Another lie that is currently being perpetrated is the idea that this was un-expected. The high levels of riot police already at the protest highlight the expectations that this anger might overspill into a “riot”, (this is clear from the high levels of policing at many of the recent demonstrations, especially since the student protests of last year)and the numbers of police deployed stands the test of the levels of awareness of such a “riot”. The framework for all of the recent protests and demonstrations from the student demonstrations, the demonstrations between the far-right and anti-fascists (the rise of fascism coincides with a middle-class fear of the majority of the elements that make up this struggle) and the the riots across not just the Middle East against dictators, but the riots in Spain, Ireland, Greece, the US and across much of the globe, highlight the affects of Capitalism in crisis and the depth of the damage done to these communities by the recession. Not to mention even the coalition partners warned (prior to the elections) that austerity measures would lead to such incidents.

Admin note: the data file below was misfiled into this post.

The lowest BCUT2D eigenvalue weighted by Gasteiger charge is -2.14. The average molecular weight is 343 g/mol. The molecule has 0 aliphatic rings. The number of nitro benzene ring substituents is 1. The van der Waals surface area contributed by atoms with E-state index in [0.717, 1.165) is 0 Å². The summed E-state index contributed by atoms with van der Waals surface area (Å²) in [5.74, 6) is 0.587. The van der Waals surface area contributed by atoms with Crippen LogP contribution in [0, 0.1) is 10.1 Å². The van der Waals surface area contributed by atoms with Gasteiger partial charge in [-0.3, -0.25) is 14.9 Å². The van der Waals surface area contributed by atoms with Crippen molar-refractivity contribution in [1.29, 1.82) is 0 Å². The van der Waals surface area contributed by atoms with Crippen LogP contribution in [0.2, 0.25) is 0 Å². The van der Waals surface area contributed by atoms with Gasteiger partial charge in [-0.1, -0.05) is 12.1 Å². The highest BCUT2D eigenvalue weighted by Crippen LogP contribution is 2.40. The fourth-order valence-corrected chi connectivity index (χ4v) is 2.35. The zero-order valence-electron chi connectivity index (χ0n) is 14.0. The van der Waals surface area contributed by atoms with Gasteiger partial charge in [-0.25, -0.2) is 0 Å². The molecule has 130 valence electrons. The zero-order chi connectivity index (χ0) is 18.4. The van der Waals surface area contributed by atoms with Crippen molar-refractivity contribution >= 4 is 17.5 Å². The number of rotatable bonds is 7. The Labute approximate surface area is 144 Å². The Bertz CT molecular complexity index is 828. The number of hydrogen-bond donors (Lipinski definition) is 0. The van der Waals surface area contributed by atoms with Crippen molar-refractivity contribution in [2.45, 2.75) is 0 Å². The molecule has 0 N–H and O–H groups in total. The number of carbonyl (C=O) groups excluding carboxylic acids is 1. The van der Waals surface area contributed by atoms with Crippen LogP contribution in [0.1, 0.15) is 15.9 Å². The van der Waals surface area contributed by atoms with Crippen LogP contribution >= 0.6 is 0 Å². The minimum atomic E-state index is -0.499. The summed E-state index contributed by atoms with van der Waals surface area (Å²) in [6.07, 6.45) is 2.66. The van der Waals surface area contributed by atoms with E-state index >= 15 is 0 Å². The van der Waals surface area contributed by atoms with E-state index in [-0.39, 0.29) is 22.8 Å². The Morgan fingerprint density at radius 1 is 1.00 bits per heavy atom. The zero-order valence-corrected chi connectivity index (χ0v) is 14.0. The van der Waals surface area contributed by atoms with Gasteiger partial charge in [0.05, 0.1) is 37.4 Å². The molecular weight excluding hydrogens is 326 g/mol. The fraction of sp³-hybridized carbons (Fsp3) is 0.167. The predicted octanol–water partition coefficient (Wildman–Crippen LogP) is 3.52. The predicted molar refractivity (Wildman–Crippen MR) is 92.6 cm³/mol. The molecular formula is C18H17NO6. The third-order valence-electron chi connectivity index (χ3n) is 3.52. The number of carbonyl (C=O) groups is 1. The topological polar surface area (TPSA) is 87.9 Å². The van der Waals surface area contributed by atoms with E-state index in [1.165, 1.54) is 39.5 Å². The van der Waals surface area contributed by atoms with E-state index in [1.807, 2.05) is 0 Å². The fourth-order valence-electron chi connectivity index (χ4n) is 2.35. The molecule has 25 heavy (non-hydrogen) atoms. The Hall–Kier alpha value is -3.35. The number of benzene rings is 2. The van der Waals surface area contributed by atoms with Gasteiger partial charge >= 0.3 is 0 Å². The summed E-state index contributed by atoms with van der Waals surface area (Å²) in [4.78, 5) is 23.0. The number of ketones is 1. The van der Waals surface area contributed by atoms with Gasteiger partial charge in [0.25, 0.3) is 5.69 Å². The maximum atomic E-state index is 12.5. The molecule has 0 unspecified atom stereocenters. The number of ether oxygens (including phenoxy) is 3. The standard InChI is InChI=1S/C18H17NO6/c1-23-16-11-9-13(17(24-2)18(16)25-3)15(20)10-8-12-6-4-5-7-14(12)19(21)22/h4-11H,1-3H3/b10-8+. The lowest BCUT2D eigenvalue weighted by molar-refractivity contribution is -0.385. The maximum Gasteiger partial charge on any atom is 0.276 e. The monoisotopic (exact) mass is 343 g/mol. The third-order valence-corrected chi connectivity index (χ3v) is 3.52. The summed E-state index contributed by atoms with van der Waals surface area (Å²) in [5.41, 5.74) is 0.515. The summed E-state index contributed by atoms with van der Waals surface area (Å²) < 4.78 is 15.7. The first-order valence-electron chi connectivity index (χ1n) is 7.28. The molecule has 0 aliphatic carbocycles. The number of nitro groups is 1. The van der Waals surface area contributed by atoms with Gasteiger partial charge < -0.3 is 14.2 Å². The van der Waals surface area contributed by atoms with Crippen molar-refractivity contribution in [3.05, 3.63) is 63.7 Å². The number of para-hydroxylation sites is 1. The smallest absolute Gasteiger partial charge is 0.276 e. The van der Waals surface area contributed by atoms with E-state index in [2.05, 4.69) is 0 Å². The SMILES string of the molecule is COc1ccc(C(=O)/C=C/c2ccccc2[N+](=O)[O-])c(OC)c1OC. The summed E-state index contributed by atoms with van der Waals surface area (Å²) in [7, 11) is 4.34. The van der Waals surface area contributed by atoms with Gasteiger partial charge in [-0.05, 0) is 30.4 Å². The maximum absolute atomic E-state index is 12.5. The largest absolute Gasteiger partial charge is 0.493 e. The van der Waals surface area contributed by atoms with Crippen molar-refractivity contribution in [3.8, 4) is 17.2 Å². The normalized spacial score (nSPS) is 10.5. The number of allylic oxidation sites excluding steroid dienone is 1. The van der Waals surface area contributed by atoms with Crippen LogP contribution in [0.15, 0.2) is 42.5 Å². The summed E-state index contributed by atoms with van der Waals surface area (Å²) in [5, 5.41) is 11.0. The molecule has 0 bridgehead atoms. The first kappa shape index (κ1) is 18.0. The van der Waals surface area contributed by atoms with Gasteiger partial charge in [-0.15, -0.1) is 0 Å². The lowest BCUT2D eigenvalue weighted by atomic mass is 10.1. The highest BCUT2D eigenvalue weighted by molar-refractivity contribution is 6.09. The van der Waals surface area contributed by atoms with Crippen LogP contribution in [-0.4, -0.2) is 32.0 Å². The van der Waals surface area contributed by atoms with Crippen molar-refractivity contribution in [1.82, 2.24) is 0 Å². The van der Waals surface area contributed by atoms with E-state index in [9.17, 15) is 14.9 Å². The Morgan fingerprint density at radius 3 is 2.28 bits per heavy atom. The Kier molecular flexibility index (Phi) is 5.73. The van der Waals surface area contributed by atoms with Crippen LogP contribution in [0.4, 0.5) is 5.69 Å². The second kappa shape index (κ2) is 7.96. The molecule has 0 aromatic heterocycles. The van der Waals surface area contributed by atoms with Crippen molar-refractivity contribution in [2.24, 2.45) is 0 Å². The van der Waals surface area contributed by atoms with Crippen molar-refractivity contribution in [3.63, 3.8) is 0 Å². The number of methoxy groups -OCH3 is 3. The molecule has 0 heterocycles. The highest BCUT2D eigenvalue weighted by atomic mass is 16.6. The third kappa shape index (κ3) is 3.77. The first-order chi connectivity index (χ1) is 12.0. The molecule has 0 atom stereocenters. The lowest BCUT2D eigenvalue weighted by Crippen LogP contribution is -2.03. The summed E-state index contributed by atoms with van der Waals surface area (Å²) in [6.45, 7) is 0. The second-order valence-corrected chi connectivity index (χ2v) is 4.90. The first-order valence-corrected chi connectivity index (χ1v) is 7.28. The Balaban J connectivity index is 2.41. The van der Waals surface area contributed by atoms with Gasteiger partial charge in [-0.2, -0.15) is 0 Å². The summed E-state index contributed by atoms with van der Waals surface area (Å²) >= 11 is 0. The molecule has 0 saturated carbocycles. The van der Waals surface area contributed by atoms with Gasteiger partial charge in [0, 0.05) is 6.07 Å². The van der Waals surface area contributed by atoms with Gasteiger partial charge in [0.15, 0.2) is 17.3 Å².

So the idea that this was un-expected is more than just farcical, but a bare-faced lie.
The “riots” are part of a greater struggle and being made up of many different people, they are multi-faceted and as already expressed organic, this has unfortunately led to levels of looting (and worse still, in some cases of small businesses or individual properties), which the media is quick to highlight and explode, but it’s also led to cases of violence against fire-fighters, members of the press and public alike. While we should show our condolences for those who are unfairly adversely affected by the “riots” we should still recognise that the grievances and frustrations of the people involved in these “riots” are real and should have been addressed, these riots are decades in the making and not just a few bored criminals taking to the streets.Tags: Domestic (UK)
Categorised in: Article
This post was written by Ben Maisky